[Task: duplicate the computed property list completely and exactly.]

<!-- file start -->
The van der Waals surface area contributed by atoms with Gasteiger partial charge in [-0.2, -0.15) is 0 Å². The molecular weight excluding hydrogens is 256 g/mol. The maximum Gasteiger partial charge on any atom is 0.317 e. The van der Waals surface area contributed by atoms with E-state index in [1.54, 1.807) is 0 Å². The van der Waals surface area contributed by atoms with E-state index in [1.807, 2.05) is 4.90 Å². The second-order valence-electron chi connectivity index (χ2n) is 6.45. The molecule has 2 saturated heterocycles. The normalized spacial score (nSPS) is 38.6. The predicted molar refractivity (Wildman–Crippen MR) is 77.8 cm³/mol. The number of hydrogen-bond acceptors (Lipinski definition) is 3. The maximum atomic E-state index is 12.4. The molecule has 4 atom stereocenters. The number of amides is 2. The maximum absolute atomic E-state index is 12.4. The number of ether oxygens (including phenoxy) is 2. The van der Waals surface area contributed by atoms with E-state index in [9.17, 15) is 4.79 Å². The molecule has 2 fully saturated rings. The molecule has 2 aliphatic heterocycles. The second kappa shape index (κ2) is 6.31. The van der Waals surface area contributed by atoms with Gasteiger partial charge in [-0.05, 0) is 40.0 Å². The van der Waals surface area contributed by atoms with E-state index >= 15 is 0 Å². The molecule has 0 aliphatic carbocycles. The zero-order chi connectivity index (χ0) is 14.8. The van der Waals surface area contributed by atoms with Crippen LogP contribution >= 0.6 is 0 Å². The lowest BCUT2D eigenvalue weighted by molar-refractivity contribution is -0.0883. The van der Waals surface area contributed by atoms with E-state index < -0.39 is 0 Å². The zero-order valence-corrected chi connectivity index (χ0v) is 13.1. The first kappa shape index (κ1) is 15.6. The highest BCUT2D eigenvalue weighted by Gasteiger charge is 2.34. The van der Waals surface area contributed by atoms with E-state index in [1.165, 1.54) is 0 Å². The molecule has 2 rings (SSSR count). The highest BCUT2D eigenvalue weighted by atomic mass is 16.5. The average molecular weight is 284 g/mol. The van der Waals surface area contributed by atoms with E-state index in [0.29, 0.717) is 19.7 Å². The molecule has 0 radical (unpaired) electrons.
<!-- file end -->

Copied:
The van der Waals surface area contributed by atoms with Gasteiger partial charge in [-0.2, -0.15) is 0 Å². The molecular weight excluding hydrogens is 256 g/mol. The maximum Gasteiger partial charge on any atom is 0.317 e. The van der Waals surface area contributed by atoms with E-state index in [1.54, 1.807) is 0 Å². The van der Waals surface area contributed by atoms with E-state index in [1.807, 2.05) is 4.90 Å². The second-order valence-electron chi connectivity index (χ2n) is 6.45. The molecule has 2 saturated heterocycles. The normalized spacial score (nSPS) is 38.6. The predicted molar refractivity (Wildman–Crippen MR) is 77.8 cm³/mol. The number of hydrogen-bond acceptors (Lipinski definition) is 3. The maximum atomic E-state index is 12.4. The molecule has 4 atom stereocenters. The number of amides is 2. The maximum absolute atomic E-state index is 12.4. The number of ether oxygens (including phenoxy) is 2. The van der Waals surface area contributed by atoms with E-state index in [9.17, 15) is 4.79 Å². The molecule has 2 fully saturated rings. The molecule has 2 aliphatic heterocycles. The second kappa shape index (κ2) is 6.31. The van der Waals surface area contributed by atoms with Gasteiger partial charge in [-0.05, 0) is 40.0 Å². The van der Waals surface area contributed by atoms with E-state index >= 15 is 0 Å². The molecule has 0 aliphatic carbocycles. The zero-order chi connectivity index (χ0) is 14.8. The van der Waals surface area contributed by atoms with Crippen LogP contribution >= 0.6 is 0 Å². The lowest BCUT2D eigenvalue weighted by molar-refractivity contribution is -0.0883. The van der Waals surface area contributed by atoms with E-state index < -0.39 is 0 Å². The zero-order valence-corrected chi connectivity index (χ0v) is 13.1. The first kappa shape index (κ1) is 15.6. The highest BCUT2D eigenvalue weighted by Gasteiger charge is 2.34. The van der Waals surface area contributed by atoms with E-state index in [1.165, 1.54) is 0 Å². The molecule has 2 rings (SSSR count). The highest BCUT2D eigenvalue weighted by atomic mass is 16.5. The average molecular weight is 284 g/mol. The van der Waals surface area contributed by atoms with E-state index in [0.29, 0.717) is 19.7 Å². The molecule has 0 radical (unpaired) electrons.